That’s where Anderson University comes in.

While there are drone programs offered at colleges and universities, few can be found within a criminal justice program, Williams said. Williams was recognized by South Carolina Independent Colleges and Universities (SCICU) with a 2023 Excellence in Teaching Award and received a $3,000 grant award for his project, Drones and Remote Piloting for Criminal Justice Education and Research, which is aimed at better preparing students to work with drone technology at law enforcement agencies.

“One of the things we’ve always tried to do is blend academic theory with real-world practical application and to put our students on the cutting edge of technology,” Williams said.

“However, in the case of drones, we also equip our students with knowledge that ensures they comply within the legal framework of state and federal law and the privacy concerns of the communities they are sworn to protect. Since drone technology is advancing faster than the law, this work continues to be challenging for criminal justice educators.”

Andrew Culp, a deputy sheriff with the York County Sheriff’s Office and a specialized team member in their drone unit, was the first graduate from Anderson University’s program to become a certified drone pilot. Culp said the School of Public Service and Administration opened professional doors for him that would not have been possible otherwise. He said his class instruction went beyond just the mechanics of flying a drone; it gave him in-depth exposure to constitutional law and other regulations affecting the use of drones in law enforcement work. As a result, while interning with the Chester County Sheriff’s Office before his graduation from AU, Culp wrote that agency’s first drone policy.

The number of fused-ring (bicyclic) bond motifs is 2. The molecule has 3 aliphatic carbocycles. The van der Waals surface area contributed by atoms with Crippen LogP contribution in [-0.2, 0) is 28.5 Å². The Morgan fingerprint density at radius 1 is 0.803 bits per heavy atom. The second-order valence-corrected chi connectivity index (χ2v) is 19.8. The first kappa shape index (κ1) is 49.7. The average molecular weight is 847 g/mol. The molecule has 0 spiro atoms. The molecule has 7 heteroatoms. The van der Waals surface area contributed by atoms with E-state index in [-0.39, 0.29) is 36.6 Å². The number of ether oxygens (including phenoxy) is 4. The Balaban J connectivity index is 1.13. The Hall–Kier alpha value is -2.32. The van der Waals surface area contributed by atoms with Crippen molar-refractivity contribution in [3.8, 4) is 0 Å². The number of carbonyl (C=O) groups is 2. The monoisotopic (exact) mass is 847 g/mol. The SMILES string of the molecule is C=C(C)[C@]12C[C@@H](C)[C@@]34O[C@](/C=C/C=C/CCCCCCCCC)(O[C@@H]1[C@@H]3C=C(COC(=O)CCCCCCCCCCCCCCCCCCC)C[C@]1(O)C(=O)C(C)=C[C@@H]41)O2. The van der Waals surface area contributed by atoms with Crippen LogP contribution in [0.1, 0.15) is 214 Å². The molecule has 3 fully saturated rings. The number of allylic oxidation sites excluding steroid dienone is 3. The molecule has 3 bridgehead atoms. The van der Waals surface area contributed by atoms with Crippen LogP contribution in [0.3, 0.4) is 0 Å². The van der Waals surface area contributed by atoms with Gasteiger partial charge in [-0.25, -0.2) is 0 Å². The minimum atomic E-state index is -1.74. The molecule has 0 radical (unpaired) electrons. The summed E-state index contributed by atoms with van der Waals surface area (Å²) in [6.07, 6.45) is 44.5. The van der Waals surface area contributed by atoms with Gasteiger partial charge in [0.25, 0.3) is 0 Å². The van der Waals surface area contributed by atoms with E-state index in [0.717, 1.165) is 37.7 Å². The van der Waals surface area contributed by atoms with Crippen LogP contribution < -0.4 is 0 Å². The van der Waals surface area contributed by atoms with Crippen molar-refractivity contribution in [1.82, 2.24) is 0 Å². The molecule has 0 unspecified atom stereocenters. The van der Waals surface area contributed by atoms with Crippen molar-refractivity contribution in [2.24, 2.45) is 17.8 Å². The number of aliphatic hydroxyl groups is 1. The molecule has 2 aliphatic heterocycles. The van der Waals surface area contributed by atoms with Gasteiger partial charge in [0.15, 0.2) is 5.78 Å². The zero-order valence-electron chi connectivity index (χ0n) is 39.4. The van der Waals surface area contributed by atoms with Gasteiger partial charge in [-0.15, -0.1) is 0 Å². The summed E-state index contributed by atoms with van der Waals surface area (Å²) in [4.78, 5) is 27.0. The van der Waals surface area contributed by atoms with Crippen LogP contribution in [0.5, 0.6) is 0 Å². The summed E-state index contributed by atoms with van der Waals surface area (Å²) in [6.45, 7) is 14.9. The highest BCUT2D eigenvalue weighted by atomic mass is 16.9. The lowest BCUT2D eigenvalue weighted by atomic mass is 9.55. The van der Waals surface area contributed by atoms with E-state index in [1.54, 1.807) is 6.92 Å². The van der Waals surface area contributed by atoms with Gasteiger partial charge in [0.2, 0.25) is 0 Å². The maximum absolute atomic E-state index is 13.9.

“That class, along with getting certified through AU’s program, was a big reason I was able to get into York County’s drone program so quickly,” he said. “Usually there’s a wait period of 18 months prior to being put on a specialized team, but seeing my experience, they were willing to waive that for me so I could jump right in and start flying.”

Gabriel Lindner, a homeland security major, was the first in his class this year to achieve his Federal Aviation Administration (FAA) Part 107 commercial drone pilots’ license.

“My family has a history in aerospace. My dad’s an educator and a former pilot, so that’s what sparked my interest, and then knowing that it would be handy for the future,” Lindner said. “I’m not sure exactly what I’m going to be doing yet, but certification is always good to have.”

“Our team at the School of Public Service and Administration is trying to provide undergraduate students with real-world licenses, certifications—anything that’s in their career field. For instance, Dr. Howard Murphy provides instruction for certifications in CERT classes, Basic First Aid, CPR, AED, Stop the Bleed (combat medical care for active shooter situations), intermediate and advanced incident command systems, all kinds of things,” Williams said.

For Markel Samuel, a cybersecurity major, the drone course was eye-opening. “Drones are at the forefront of evolving security measures and other forms of technology,” he said. “As we continue to utilize drone technology more and more for security purposes and for safety purposes, I think it’s very beneficial. In cybersecurity, one of the big things we are studying is using different technologies to either promote awareness or to strengthen security within organizations, and drones are a huge part of that.”


Written by Ed Welch